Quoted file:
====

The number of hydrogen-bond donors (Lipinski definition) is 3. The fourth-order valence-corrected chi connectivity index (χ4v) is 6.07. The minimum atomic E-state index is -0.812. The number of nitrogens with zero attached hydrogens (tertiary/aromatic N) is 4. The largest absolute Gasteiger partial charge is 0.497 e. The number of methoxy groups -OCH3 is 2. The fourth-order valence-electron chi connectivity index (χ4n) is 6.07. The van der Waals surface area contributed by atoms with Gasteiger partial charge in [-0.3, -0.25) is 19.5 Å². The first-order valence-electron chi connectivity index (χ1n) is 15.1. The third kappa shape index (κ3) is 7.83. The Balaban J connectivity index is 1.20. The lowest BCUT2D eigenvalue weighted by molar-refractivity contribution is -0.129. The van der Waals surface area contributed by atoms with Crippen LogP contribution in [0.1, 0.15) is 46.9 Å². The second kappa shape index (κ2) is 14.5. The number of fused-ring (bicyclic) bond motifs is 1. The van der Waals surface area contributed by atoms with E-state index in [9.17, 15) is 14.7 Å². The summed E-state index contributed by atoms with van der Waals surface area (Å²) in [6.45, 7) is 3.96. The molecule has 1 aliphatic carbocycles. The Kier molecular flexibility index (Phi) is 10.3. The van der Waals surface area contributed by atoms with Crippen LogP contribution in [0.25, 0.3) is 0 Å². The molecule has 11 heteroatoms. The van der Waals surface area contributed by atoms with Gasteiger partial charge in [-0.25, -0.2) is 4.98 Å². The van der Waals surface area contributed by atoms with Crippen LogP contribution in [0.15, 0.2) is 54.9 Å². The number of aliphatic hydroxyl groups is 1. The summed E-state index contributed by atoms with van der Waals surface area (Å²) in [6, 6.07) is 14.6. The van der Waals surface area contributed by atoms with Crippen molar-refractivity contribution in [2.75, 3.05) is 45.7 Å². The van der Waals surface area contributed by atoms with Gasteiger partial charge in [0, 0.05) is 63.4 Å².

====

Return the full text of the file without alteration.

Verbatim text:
The number of hydrogen-bond donors (Lipinski definition) is 3. The fourth-order valence-corrected chi connectivity index (χ4v) is 6.07. The minimum atomic E-state index is -0.812. The number of nitrogens with zero attached hydrogens (tertiary/aromatic N) is 4. The largest absolute Gasteiger partial charge is 0.497 e. The number of methoxy groups -OCH3 is 2. The fourth-order valence-electron chi connectivity index (χ4n) is 6.07. The van der Waals surface area contributed by atoms with Gasteiger partial charge in [-0.3, -0.25) is 19.5 Å². The first-order valence-electron chi connectivity index (χ1n) is 15.1. The third kappa shape index (κ3) is 7.83. The Balaban J connectivity index is 1.20. The lowest BCUT2D eigenvalue weighted by molar-refractivity contribution is -0.129. The van der Waals surface area contributed by atoms with Crippen LogP contribution in [0.1, 0.15) is 46.9 Å². The second kappa shape index (κ2) is 14.5. The number of fused-ring (bicyclic) bond motifs is 1. The van der Waals surface area contributed by atoms with E-state index in [9.17, 15) is 14.7 Å². The summed E-state index contributed by atoms with van der Waals surface area (Å²) in [6.45, 7) is 3.96. The molecule has 1 aliphatic carbocycles. The Kier molecular flexibility index (Phi) is 10.3. The van der Waals surface area contributed by atoms with Crippen LogP contribution in [0.25, 0.3) is 0 Å². The molecule has 11 heteroatoms. The van der Waals surface area contributed by atoms with Gasteiger partial charge in [-0.25, -0.2) is 4.98 Å². The van der Waals surface area contributed by atoms with Crippen LogP contribution in [0.15, 0.2) is 54.9 Å². The number of aliphatic hydroxyl groups is 1. The summed E-state index contributed by atoms with van der Waals surface area (Å²) in [6, 6.07) is 14.6. The van der Waals surface area contributed by atoms with Crippen molar-refractivity contribution in [2.75, 3.05) is 45.7 Å². The van der Waals surface area contributed by atoms with Gasteiger partial charge in [0, 0.05) is 63.4 Å².